Today’s law enforcement organization is somewhere between Mayberry and Minority Report. The days when asset management was limited to ensuring your deputy carried a single bullet in his pocket are long since over, and despite tight budgets, police and other law enforcement agencies are investing heavily in technology.
In fact, today’s police, fire, and emergency services networks are quite impressive, and often require full-time IT service personnel to keep everything accounted for and running as expected.
IT professionals who work for law enforcement agencies do a lot of the same things that IT professionals do everywhere else. They rely on a combination of mobile technology, software as a service (SaaS), custom apps, and often a smattering of homemade technology to get the job done dependably, in a sector where downtime is unacceptable.
Even the service animals think yesterday’s IT service management is lame.
Core Functions in Law Enforcement
If you think about all the core functions of the typical city police department, it’s obvious that someone (or multiple someones) are needed to make sure this specialized IT ecosystem runs harmoniously. Functions typically include:
• Call intake in a communications center
• Patrol response to calls from citizens
• Crime analysis
• Problem solving
• Criminal investigation
• Arrest and booking procedures
Information technology has a role in all these functions, even if it’s only used for storage of data for later use. A survey from back in 2007 by the Bureau of Justice Statistics found that local police departments use computers for:
• Records management
• Crime investigation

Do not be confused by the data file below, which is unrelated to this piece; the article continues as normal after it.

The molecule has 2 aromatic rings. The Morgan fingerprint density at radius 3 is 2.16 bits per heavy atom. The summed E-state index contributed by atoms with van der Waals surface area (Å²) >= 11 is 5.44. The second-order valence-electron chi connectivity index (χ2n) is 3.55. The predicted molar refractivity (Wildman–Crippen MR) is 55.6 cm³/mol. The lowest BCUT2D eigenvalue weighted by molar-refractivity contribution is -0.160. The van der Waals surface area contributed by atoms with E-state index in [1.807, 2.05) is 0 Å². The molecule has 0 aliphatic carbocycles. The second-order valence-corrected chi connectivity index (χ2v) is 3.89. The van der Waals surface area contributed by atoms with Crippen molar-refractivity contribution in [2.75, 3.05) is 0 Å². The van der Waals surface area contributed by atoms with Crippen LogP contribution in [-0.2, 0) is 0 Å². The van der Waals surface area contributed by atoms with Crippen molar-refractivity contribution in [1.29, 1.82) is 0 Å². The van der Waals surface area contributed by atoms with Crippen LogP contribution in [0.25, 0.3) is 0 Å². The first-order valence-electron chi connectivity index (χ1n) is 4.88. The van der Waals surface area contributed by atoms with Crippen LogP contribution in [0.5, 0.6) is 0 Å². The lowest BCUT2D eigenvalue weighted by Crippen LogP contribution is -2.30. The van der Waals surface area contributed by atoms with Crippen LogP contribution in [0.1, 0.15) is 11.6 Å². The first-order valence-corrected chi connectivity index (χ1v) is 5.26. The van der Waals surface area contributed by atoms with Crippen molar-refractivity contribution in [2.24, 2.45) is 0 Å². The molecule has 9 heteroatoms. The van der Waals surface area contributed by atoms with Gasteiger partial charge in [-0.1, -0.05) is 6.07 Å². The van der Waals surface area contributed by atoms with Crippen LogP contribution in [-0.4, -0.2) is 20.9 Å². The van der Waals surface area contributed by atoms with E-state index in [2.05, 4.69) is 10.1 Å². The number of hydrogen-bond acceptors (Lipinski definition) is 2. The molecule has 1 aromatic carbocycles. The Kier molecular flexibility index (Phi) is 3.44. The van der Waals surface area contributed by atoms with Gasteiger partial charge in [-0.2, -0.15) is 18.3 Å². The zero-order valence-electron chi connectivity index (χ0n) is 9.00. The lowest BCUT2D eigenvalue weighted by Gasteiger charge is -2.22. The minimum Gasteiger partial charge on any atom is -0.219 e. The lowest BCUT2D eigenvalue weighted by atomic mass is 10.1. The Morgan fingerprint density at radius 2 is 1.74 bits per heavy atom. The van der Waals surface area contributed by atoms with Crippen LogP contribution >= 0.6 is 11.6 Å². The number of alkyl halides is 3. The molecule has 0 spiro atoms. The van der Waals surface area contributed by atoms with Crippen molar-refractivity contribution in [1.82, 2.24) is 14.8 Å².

• Sharing of information
Larger police departments may also use IT for crime mapping and analysis, processes which can be automated to a large extent. At the time of that study, two-thirds of police departments in the US used video cameras, but the number of dash cams has not gone up as much as most people think in the interim. Largely this is due to the shift to digital video which started happening around 2006, and at a cost of $5,000-plus for a good video camera system, dash cams aren’t yet ubiquitous, though many police departments want them. Expect the number of cameras in police cars to increase in coming years, as municipalities impose fees like drunk driving conviction surcharges to pay for them.
“Filmstrip Projectors in Police Cars” feasibility studies failed miserably.
The Importance of IT Asset Management in Law Enforcement
Today’s law enforcement officers carry much more than a service weapon and a pair of handcuffs. It’s not uncommon for cruisers today to contain several pieces of IT hardware, including a multifunction touchscreen “phablet,” a mobile internet hot spot, and a hardened notebook attached to a charging stand. Throw in a cell phone, portable Breathalyzer, and radar gun, and you have a lot of assets (some that wouldn’t necessarily be considered IT) that need to be accounted for.
Police assets have to be double checked, logged in and out, and tracked for maintenance and eventual replacement – a natural fit for a robust IT asset management program. In the old days, tracking was done using spreadsheets, which were cumbersome and error-prone. Now, however, RFID tags, QC codes, and barcodes can take care of these tasks and link into a comprehensive IT asset management program that saves time, effort, and money and that is far more accurate.
The IT Service Desk in Law Enforcement
In a typical organization, a network outage can be anything from a hassle to an expensive disaster, but in law enforcement, it would tend toward the latter. Many law enforcement functions have to take place right now, and loss of IT services can affect people far more immediately than it would in, say, an accounting firm. Trial and error just isn’t feasible for finding the right IT service desk solution. Ideally, the IT service desk would be combined with IT asset management, so that a law enforcement agency’s IT team would have instant access not only to the hardware and software in the system, but also to inventory information on every piece of equipment that goes out in every patrol car.
IT service management in law enforcement has many things in common with IT in other business functions, but there are important differences. Police departments are embracing technology in a big way, and their information security needs often exceed those of non-law enforcement organizations. Furthermore, tight budgets and the need to account for where taxpayer money goes makes IT asset management critical for the modern law enforcement agency.